Domestic Reverberations of War and Peace

Black and white gestures act as simulacra for raw human emotions. Such languid, bold strokes trace characterizing features, abstracting the human frame, but not beyond human recognition. In isolation, each trace can be viewed as an exemplum of geometric form—an end in itself. However, when viewed as a succession of traces, a cohesive creation emerges. Distilling the human form the artist represents the oppositions of self and society, the fundamental divide between pain and pleasure, and the fulcrum of chaos and disorder through a series of simplified gesture.

Yet, the creator cannot be lauded, only the creation discussed. A series of poignant portraits on temporary construction planks in central London, particularly Bloomsbury and Covent Garden, are attributed to an unknown artist. Hiding in anonymity, this creator crafts social commentaries, which are quickly erased. Painted over by broad strokes of white paint or covered by flanking panels, these creations are fleeting. Placed in public spaces, such works are accessible and widely viewed. Passersby remark on the effortless beauty of such creations, snap a picture to post on Pintrest, Instagram, or Facebook, and proceed with their daily tasks. Certainly, the crystallization of form is evocative, meriting instant documentation; however, the aesthetically pleasing form is only a gateway into deeper philosophical discussions.

Utilizing a mere sixteen strokes, this anonymous artist denotes the omnipresent duality: war and peace. Painted on panel, the hue of the plank mirrors that of flesh. The well-defined right side emotes the persona of a resilient, unflinching sitter. Self-assured, order trumps over disorder. Juxtaposed with the right, the depicted’s left angle lacks instilled order. A wandering tear-like trace pierces the eyebrow, swerves over the circumference of the cheek, juts out around the mouth, and falters upon intersecting with the cheekbone. Whereas the right profile denotes a peaceful, ordered, pleasurable life, the left signals a life marked by war, disorder, and pain.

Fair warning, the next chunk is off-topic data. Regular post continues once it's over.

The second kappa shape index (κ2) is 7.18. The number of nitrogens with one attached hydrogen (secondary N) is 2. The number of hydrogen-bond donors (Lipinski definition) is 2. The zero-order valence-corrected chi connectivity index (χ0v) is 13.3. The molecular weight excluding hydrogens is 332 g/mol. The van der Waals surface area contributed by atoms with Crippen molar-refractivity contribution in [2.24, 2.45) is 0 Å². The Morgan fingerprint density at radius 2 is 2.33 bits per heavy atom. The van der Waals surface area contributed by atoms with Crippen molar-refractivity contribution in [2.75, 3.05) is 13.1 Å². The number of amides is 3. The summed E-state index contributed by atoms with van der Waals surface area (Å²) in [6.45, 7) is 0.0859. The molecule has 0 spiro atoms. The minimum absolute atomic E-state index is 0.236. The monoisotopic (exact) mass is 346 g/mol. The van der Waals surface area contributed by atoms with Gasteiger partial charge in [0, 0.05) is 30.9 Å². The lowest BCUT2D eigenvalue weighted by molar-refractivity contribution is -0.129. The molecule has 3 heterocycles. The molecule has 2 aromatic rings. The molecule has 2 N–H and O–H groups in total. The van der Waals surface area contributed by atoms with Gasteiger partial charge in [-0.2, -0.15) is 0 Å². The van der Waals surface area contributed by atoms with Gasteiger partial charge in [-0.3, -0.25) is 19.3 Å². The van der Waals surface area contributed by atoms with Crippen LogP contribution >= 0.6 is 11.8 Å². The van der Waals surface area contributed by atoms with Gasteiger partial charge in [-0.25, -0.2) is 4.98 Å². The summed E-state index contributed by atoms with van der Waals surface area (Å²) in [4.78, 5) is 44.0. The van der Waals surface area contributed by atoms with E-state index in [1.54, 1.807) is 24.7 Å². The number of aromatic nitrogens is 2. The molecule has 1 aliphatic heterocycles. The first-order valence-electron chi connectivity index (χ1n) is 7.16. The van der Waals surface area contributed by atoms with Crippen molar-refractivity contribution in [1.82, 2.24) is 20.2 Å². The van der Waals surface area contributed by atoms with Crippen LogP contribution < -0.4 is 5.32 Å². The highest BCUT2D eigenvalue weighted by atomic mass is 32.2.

Such divide is both external and internal. The tear gesture acts as stigmata, clearly signaling physical disfiguration of the depicted. Yet, the intangible internal war can only be alluded to via pigment. The flatness of the board reinforces the physicality of the work, further emphasizing the limits of the pictured allusion. However, it is the clarity in contrast—the simplicity in the gestural shifts—that resonates with the spectator. The sexless sitter is universalized. Visually reinforcing the duality of singular individuals, the image incorporates both triumphant and triumphed posture within a singular frame. The depicted is a mirror image of us, the spectators, as well as an abstract image of what cannot be defined—a concrete recording of our intangible emotions.

Figuring the duality of individual personas, the image can additionally be interpreted as a depiction of the divisions in capitalist society. Participants in society seek to act morally in both word and deed. Yet, monetary temptations exist along side entrenched racial, class, and cultural hierarchies. Society is thus left with two divisions: foremost, those who front right-side faces—confident, self-assured, fulfilled—and secondarily, those who don left-side faces—financially depressed, doubting, unfulfilled. The coexistence of opposing factions is referenced in this image.

Following the trace of the street portrait, the peaceful harmonious right profile fluidly intersects with the saddened fraught left. The duality of the system enforces its ultimate singularity. As the choice blackened strokes communicate, war begets peace, pain produces beauty, and disorder effects order.


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